CONVERSATIONAL MEMORY

The Effects of Recall Mode and Memory Expectancies on Remembrances of Natural Conversations

Authors


  • The authors would like to acknowledge the assistance of Piper Rountree, Sam Young, Fredric Jablin, James Honeycutt, and Diane Schallert. Requests for reprints should be addressed to John A. Daly at the Department of Speech Communication, University of Texas at Austin, Austin, TX, 78712. Versions of this article have been presented at the American Educational Research Association conference in Montreal (April, 1983) and the International Communication Association conference in Dallas (May, 1983).

Abstract

While there has recently been a notable increase in attempts by memory researchers to focus on more naturalistic stimuli little attention has been paid to conversations. Conversations represent stimuli that are distinctly different in a number of ways from most other stimuli that people are required to remember. Conversations are jointly created, constantly updated, and necessarily are readily accessible by participants. The present study, exploring people's memory for natural conversations in which they participate, finds that even after only five minutes people are able to recollect only about 10% of what was said in a social exchange. Further, the mode of recall (written versus oral) and the presence and type of memory goals affected what and how much of the interaction was recalled. Subjects also remembered more of their partner's comments in the interaction than their own. Finally, oral communication anxiety affected both the production of discourse in the conversations and recall of the interactions, while writing apprehension impacted subjects' written recalls of their conversations.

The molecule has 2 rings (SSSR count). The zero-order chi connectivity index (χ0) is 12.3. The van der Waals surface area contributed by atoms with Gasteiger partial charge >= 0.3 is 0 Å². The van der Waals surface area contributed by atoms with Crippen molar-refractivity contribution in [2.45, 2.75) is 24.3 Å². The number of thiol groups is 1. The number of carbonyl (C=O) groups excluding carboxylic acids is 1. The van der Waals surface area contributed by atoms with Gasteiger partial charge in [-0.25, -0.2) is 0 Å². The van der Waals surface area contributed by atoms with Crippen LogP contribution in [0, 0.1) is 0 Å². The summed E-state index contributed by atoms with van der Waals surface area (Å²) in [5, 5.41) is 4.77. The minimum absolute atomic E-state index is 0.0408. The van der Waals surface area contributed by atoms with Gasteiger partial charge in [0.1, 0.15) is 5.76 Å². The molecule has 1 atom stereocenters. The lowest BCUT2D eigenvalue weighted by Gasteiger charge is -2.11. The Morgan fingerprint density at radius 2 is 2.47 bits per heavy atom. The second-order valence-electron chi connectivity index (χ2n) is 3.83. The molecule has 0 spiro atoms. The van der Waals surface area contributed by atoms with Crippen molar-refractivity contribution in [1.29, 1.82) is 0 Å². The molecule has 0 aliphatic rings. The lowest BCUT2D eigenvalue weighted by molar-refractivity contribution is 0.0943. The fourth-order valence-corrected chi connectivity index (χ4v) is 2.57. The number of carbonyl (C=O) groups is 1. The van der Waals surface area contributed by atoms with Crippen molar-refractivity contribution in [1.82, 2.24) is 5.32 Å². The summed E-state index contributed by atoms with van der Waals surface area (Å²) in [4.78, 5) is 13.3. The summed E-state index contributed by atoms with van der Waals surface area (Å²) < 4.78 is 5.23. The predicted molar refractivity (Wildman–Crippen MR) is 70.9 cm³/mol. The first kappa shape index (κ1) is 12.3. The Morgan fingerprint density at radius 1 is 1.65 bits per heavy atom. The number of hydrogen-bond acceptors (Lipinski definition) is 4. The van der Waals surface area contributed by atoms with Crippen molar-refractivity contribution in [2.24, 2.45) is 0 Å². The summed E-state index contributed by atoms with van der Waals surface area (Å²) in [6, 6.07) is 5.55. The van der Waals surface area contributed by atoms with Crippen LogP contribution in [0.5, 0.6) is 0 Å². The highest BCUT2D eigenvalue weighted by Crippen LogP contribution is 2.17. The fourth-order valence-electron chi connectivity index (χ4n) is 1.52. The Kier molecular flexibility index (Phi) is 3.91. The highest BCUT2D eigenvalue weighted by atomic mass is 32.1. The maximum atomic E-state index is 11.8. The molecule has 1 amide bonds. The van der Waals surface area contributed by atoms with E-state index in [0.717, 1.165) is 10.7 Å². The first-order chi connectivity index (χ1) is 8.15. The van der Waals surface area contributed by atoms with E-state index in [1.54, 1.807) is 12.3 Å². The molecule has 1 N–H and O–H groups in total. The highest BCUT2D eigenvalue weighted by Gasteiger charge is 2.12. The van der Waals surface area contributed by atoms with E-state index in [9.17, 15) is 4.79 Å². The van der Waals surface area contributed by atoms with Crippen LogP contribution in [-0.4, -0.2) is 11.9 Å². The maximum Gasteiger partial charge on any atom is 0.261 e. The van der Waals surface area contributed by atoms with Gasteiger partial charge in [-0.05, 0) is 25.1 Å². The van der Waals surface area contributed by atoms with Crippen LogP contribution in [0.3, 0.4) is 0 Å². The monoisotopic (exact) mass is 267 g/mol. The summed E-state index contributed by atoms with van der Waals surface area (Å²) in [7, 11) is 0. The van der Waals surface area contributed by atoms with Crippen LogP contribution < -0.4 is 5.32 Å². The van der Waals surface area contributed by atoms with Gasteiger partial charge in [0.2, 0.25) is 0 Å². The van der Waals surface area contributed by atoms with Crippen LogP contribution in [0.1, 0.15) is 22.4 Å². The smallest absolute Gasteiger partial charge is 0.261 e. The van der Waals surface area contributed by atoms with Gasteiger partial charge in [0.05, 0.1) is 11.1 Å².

Ancillary